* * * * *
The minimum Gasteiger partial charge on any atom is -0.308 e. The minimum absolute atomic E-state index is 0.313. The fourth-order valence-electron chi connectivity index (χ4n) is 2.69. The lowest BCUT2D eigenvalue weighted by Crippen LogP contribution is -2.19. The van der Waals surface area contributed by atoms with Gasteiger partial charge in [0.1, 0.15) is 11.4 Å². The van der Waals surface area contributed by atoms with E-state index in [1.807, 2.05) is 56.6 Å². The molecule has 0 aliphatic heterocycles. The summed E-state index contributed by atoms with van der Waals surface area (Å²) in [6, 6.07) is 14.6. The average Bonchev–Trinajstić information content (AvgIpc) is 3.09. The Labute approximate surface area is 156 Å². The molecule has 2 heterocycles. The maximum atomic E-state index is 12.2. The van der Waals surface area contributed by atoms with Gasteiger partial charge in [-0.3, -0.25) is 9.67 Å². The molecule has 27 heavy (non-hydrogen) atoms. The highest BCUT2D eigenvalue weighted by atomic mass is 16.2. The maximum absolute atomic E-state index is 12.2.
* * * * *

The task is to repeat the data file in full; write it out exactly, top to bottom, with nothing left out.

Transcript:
The minimum Gasteiger partial charge on any atom is -0.308 e. The minimum absolute atomic E-state index is 0.313. The fourth-order valence-electron chi connectivity index (χ4n) is 2.69. The lowest BCUT2D eigenvalue weighted by Crippen LogP contribution is -2.19. The van der Waals surface area contributed by atoms with Gasteiger partial charge in [0.1, 0.15) is 11.4 Å². The van der Waals surface area contributed by atoms with E-state index in [1.807, 2.05) is 56.6 Å². The molecule has 0 aliphatic heterocycles. The summed E-state index contributed by atoms with van der Waals surface area (Å²) in [6, 6.07) is 14.6. The average Bonchev–Trinajstić information content (AvgIpc) is 3.09. The Labute approximate surface area is 156 Å². The molecule has 2 heterocycles. The maximum atomic E-state index is 12.2. The van der Waals surface area contributed by atoms with Gasteiger partial charge in [-0.3, -0.25) is 9.67 Å². The molecule has 27 heavy (non-hydrogen) atoms. The highest BCUT2D eigenvalue weighted by atomic mass is 16.2. The maximum absolute atomic E-state index is 12.2.